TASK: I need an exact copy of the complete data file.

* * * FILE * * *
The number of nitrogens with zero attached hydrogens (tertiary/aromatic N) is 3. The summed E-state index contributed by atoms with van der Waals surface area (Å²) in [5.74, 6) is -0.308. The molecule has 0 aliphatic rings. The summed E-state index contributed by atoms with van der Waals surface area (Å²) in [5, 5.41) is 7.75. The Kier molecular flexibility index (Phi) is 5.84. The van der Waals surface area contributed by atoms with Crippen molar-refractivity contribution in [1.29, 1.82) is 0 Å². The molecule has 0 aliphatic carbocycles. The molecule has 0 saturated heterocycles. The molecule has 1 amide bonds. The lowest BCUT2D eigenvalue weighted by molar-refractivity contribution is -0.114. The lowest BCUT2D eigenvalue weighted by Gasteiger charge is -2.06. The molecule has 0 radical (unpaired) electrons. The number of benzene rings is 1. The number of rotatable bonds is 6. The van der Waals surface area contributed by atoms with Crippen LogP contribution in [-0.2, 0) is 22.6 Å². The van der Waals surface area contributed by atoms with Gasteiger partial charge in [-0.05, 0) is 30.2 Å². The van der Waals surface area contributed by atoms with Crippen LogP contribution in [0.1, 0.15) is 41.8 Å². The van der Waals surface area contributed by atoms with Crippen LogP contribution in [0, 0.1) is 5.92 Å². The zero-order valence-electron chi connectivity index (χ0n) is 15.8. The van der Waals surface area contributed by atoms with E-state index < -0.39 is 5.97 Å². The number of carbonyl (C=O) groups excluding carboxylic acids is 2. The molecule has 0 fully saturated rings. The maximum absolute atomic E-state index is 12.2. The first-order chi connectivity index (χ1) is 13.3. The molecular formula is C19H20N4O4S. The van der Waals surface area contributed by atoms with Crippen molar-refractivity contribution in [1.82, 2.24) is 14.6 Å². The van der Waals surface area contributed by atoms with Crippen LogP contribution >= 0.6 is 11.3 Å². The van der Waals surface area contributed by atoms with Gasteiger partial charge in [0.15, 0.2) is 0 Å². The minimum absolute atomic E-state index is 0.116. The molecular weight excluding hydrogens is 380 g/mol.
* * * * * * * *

The number of nitrogens with zero attached hydrogens (tertiary/aromatic N) is 3. The summed E-state index contributed by atoms with van der Waals surface area (Å²) in [5.74, 6) is -0.308. The molecule has 0 aliphatic rings. The summed E-state index contributed by atoms with van der Waals surface area (Å²) in [5, 5.41) is 7.75. The Kier molecular flexibility index (Phi) is 5.84. The van der Waals surface area contributed by atoms with Crippen molar-refractivity contribution in [1.29, 1.82) is 0 Å². The molecule has 0 aliphatic carbocycles. The molecule has 0 saturated heterocycles. The molecule has 1 amide bonds. The lowest BCUT2D eigenvalue weighted by molar-refractivity contribution is -0.114. The lowest BCUT2D eigenvalue weighted by Gasteiger charge is -2.06. The molecule has 0 radical (unpaired) electrons. The number of benzene rings is 1. The number of rotatable bonds is 6. The van der Waals surface area contributed by atoms with Crippen LogP contribution in [-0.2, 0) is 22.6 Å². The van der Waals surface area contributed by atoms with Gasteiger partial charge in [-0.05, 0) is 30.2 Å². The van der Waals surface area contributed by atoms with Crippen LogP contribution in [0.1, 0.15) is 41.8 Å². The van der Waals surface area contributed by atoms with Crippen LogP contribution in [0, 0.1) is 5.92 Å². The zero-order valence-electron chi connectivity index (χ0n) is 15.8. The van der Waals surface area contributed by atoms with E-state index < -0.39 is 5.97 Å². The number of carbonyl (C=O) groups excluding carboxylic acids is 2. The molecule has 0 fully saturated rings. The maximum absolute atomic E-state index is 12.2. The first-order chi connectivity index (χ1) is 13.3. The molecular formula is C19H20N4O4S. The van der Waals surface area contributed by atoms with Crippen molar-refractivity contribution in [1.82, 2.24) is 14.6 Å². The van der Waals surface area contributed by atoms with Crippen LogP contribution >= 0.6 is 11.3 Å². The van der Waals surface area contributed by atoms with Gasteiger partial charge in [0.15, 0.2) is 0 Å². The minimum absolute atomic E-state index is 0.116. The molecular weight excluding hydrogens is 380 g/mol.